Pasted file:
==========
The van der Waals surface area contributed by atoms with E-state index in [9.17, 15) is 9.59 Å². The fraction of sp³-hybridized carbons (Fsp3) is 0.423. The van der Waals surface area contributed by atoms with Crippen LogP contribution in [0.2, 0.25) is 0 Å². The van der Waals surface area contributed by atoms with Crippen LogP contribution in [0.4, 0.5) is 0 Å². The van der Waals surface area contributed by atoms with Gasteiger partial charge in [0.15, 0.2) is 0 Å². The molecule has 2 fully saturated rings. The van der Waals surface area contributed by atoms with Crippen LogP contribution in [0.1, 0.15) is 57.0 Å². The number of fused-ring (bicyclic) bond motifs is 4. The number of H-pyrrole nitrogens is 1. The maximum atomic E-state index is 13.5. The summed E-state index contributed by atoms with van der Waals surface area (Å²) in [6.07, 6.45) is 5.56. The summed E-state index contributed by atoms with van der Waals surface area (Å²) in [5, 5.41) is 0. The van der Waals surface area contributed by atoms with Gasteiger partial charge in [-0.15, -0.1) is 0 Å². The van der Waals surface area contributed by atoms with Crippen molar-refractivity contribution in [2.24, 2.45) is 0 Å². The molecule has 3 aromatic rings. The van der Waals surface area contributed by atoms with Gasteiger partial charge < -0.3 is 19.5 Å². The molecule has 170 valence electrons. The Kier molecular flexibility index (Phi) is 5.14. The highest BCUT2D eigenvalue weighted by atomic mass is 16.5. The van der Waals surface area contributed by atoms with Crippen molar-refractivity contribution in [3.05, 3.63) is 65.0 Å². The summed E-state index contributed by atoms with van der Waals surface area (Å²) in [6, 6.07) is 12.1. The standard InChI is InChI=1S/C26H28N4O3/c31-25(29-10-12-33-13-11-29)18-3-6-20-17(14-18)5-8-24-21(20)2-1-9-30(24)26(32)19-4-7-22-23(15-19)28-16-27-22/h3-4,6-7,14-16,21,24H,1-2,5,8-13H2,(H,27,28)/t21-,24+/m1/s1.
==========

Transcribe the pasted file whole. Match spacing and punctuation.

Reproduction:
The van der Waals surface area contributed by atoms with E-state index in [9.17, 15) is 9.59 Å². The fraction of sp³-hybridized carbons (Fsp3) is 0.423. The van der Waals surface area contributed by atoms with Crippen LogP contribution in [0.2, 0.25) is 0 Å². The van der Waals surface area contributed by atoms with Crippen LogP contribution in [0.4, 0.5) is 0 Å². The van der Waals surface area contributed by atoms with Gasteiger partial charge in [0.15, 0.2) is 0 Å². The molecule has 2 fully saturated rings. The van der Waals surface area contributed by atoms with Crippen LogP contribution in [0.1, 0.15) is 57.0 Å². The number of fused-ring (bicyclic) bond motifs is 4. The number of H-pyrrole nitrogens is 1. The maximum atomic E-state index is 13.5. The summed E-state index contributed by atoms with van der Waals surface area (Å²) in [6.07, 6.45) is 5.56. The summed E-state index contributed by atoms with van der Waals surface area (Å²) in [5, 5.41) is 0. The van der Waals surface area contributed by atoms with Gasteiger partial charge in [-0.15, -0.1) is 0 Å². The van der Waals surface area contributed by atoms with Crippen molar-refractivity contribution in [2.24, 2.45) is 0 Å². The molecule has 3 aromatic rings. The van der Waals surface area contributed by atoms with Gasteiger partial charge < -0.3 is 19.5 Å². The molecule has 170 valence electrons. The Kier molecular flexibility index (Phi) is 5.14. The highest BCUT2D eigenvalue weighted by atomic mass is 16.5. The van der Waals surface area contributed by atoms with Crippen molar-refractivity contribution in [3.05, 3.63) is 65.0 Å². The summed E-state index contributed by atoms with van der Waals surface area (Å²) in [6, 6.07) is 12.1. The standard InChI is InChI=1S/C26H28N4O3/c31-25(29-10-12-33-13-11-29)18-3-6-20-17(14-18)5-8-24-21(20)2-1-9-30(24)26(32)19-4-7-22-23(15-19)28-16-27-22/h3-4,6-7,14-16,21,24H,1-2,5,8-13H2,(H,27,28)/t21-,24+/m1/s1.